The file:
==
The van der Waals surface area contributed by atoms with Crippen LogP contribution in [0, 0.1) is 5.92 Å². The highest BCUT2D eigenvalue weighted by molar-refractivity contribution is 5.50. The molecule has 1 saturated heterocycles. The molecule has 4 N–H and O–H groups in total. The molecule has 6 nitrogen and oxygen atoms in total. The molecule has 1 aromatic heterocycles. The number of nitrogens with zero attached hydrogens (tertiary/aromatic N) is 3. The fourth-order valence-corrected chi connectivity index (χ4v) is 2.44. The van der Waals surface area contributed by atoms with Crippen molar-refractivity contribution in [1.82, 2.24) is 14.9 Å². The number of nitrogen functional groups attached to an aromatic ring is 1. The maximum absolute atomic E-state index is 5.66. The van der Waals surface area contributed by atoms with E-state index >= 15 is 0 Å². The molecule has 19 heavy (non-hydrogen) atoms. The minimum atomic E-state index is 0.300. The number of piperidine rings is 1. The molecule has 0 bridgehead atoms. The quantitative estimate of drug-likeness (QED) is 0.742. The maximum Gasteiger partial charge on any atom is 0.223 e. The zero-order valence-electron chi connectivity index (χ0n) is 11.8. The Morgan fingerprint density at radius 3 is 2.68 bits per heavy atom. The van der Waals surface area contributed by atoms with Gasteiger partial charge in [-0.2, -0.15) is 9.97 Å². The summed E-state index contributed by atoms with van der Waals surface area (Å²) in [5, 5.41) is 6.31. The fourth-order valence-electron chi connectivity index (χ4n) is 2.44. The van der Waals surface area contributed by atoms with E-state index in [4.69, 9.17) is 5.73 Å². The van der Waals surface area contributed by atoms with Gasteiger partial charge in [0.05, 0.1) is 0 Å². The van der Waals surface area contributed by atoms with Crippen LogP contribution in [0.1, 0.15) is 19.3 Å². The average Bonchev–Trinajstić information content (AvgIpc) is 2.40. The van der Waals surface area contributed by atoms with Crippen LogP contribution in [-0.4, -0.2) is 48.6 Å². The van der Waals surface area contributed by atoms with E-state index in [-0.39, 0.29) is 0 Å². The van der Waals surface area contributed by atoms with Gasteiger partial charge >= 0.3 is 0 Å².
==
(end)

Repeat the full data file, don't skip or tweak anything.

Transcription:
The van der Waals surface area contributed by atoms with Crippen LogP contribution in [0, 0.1) is 5.92 Å². The highest BCUT2D eigenvalue weighted by molar-refractivity contribution is 5.50. The molecule has 1 saturated heterocycles. The molecule has 4 N–H and O–H groups in total. The molecule has 6 nitrogen and oxygen atoms in total. The molecule has 1 aromatic heterocycles. The number of nitrogens with zero attached hydrogens (tertiary/aromatic N) is 3. The fourth-order valence-corrected chi connectivity index (χ4v) is 2.44. The van der Waals surface area contributed by atoms with Crippen molar-refractivity contribution in [1.82, 2.24) is 14.9 Å². The number of nitrogen functional groups attached to an aromatic ring is 1. The maximum absolute atomic E-state index is 5.66. The van der Waals surface area contributed by atoms with E-state index >= 15 is 0 Å². The molecule has 19 heavy (non-hydrogen) atoms. The minimum atomic E-state index is 0.300. The number of piperidine rings is 1. The molecule has 0 bridgehead atoms. The quantitative estimate of drug-likeness (QED) is 0.742. The maximum Gasteiger partial charge on any atom is 0.223 e. The zero-order valence-electron chi connectivity index (χ0n) is 11.8. The Morgan fingerprint density at radius 3 is 2.68 bits per heavy atom. The van der Waals surface area contributed by atoms with Gasteiger partial charge in [-0.2, -0.15) is 9.97 Å². The summed E-state index contributed by atoms with van der Waals surface area (Å²) in [5, 5.41) is 6.31. The fourth-order valence-electron chi connectivity index (χ4n) is 2.44. The van der Waals surface area contributed by atoms with E-state index in [4.69, 9.17) is 5.73 Å². The van der Waals surface area contributed by atoms with Gasteiger partial charge in [0.05, 0.1) is 0 Å². The van der Waals surface area contributed by atoms with Crippen LogP contribution in [0.1, 0.15) is 19.3 Å². The average Bonchev–Trinajstić information content (AvgIpc) is 2.40. The van der Waals surface area contributed by atoms with Crippen LogP contribution in [-0.4, -0.2) is 48.6 Å². The van der Waals surface area contributed by atoms with E-state index in [-0.39, 0.29) is 0 Å². The van der Waals surface area contributed by atoms with Gasteiger partial charge >= 0.3 is 0 Å².